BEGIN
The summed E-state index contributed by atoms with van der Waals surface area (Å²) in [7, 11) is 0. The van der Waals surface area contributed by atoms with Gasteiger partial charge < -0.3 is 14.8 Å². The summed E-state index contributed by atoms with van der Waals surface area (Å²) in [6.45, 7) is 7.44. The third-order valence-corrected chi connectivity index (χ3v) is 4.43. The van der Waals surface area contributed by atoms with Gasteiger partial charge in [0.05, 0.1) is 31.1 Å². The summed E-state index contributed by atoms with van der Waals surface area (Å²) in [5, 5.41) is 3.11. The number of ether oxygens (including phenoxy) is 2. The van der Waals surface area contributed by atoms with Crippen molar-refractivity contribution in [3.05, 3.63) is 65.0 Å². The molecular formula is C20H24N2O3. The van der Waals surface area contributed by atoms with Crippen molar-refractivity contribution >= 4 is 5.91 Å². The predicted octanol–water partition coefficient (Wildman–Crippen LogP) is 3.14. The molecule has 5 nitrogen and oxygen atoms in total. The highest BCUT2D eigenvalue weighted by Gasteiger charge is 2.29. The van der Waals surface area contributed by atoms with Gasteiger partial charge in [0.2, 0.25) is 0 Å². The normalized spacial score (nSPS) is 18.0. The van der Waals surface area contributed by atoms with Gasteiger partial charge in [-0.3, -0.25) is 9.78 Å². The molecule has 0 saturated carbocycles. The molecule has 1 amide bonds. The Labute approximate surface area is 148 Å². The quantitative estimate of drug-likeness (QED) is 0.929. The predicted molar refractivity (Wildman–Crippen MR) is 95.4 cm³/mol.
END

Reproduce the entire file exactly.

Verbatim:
The summed E-state index contributed by atoms with van der Waals surface area (Å²) in [7, 11) is 0. The van der Waals surface area contributed by atoms with Gasteiger partial charge < -0.3 is 14.8 Å². The summed E-state index contributed by atoms with van der Waals surface area (Å²) in [6.45, 7) is 7.44. The third-order valence-corrected chi connectivity index (χ3v) is 4.43. The van der Waals surface area contributed by atoms with Gasteiger partial charge in [0.05, 0.1) is 31.1 Å². The summed E-state index contributed by atoms with van der Waals surface area (Å²) in [5, 5.41) is 3.11. The number of ether oxygens (including phenoxy) is 2. The van der Waals surface area contributed by atoms with Crippen molar-refractivity contribution in [3.05, 3.63) is 65.0 Å². The molecular formula is C20H24N2O3. The van der Waals surface area contributed by atoms with Crippen molar-refractivity contribution >= 4 is 5.91 Å². The predicted octanol–water partition coefficient (Wildman–Crippen LogP) is 3.14. The molecule has 5 nitrogen and oxygen atoms in total. The highest BCUT2D eigenvalue weighted by Gasteiger charge is 2.29. The van der Waals surface area contributed by atoms with Gasteiger partial charge in [0.2, 0.25) is 0 Å². The normalized spacial score (nSPS) is 18.0. The van der Waals surface area contributed by atoms with Gasteiger partial charge in [-0.3, -0.25) is 9.78 Å². The molecule has 0 saturated carbocycles. The molecule has 1 amide bonds. The Labute approximate surface area is 148 Å². The quantitative estimate of drug-likeness (QED) is 0.929. The predicted molar refractivity (Wildman–Crippen MR) is 95.4 cm³/mol.